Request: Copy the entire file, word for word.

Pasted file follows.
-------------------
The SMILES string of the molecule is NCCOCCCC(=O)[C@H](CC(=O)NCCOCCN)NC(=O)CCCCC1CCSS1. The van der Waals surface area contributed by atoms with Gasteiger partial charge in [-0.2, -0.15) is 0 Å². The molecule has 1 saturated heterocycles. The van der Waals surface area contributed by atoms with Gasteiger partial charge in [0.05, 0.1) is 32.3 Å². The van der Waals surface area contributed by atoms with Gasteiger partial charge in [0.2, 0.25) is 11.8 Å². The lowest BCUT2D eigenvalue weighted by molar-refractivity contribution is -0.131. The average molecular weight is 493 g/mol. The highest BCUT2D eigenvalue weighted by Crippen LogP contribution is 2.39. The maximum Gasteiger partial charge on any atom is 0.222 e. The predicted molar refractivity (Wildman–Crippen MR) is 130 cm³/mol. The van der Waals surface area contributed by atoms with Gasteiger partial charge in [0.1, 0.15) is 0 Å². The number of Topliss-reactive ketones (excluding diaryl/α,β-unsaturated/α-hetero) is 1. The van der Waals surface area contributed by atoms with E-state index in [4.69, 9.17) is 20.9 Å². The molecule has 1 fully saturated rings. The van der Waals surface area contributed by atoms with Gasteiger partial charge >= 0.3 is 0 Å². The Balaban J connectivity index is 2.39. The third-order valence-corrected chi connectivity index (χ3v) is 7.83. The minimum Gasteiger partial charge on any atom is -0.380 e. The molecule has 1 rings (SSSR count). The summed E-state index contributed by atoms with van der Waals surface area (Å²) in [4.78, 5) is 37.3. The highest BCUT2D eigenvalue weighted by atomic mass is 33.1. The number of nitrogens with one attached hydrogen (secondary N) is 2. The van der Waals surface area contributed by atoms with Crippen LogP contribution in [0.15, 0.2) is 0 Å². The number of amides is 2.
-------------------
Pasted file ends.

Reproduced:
The SMILES string of the molecule is NCCOCCCC(=O)[C@H](CC(=O)NCCOCCN)NC(=O)CCCCC1CCSS1. The van der Waals surface area contributed by atoms with Gasteiger partial charge in [-0.2, -0.15) is 0 Å². The molecule has 1 saturated heterocycles. The van der Waals surface area contributed by atoms with Gasteiger partial charge in [0.05, 0.1) is 32.3 Å². The van der Waals surface area contributed by atoms with Gasteiger partial charge in [0.2, 0.25) is 11.8 Å². The lowest BCUT2D eigenvalue weighted by molar-refractivity contribution is -0.131. The average molecular weight is 493 g/mol. The highest BCUT2D eigenvalue weighted by Crippen LogP contribution is 2.39. The maximum Gasteiger partial charge on any atom is 0.222 e. The predicted molar refractivity (Wildman–Crippen MR) is 130 cm³/mol. The van der Waals surface area contributed by atoms with Gasteiger partial charge in [0.1, 0.15) is 0 Å². The number of Topliss-reactive ketones (excluding diaryl/α,β-unsaturated/α-hetero) is 1. The van der Waals surface area contributed by atoms with E-state index in [4.69, 9.17) is 20.9 Å². The molecule has 1 fully saturated rings. The van der Waals surface area contributed by atoms with Gasteiger partial charge >= 0.3 is 0 Å². The Balaban J connectivity index is 2.39. The third-order valence-corrected chi connectivity index (χ3v) is 7.83. The minimum Gasteiger partial charge on any atom is -0.380 e. The molecule has 1 rings (SSSR count). The summed E-state index contributed by atoms with van der Waals surface area (Å²) in [4.78, 5) is 37.3. The highest BCUT2D eigenvalue weighted by atomic mass is 33.1. The number of nitrogens with one attached hydrogen (secondary N) is 2. The van der Waals surface area contributed by atoms with Crippen LogP contribution in [0.15, 0.2) is 0 Å². The number of amides is 2.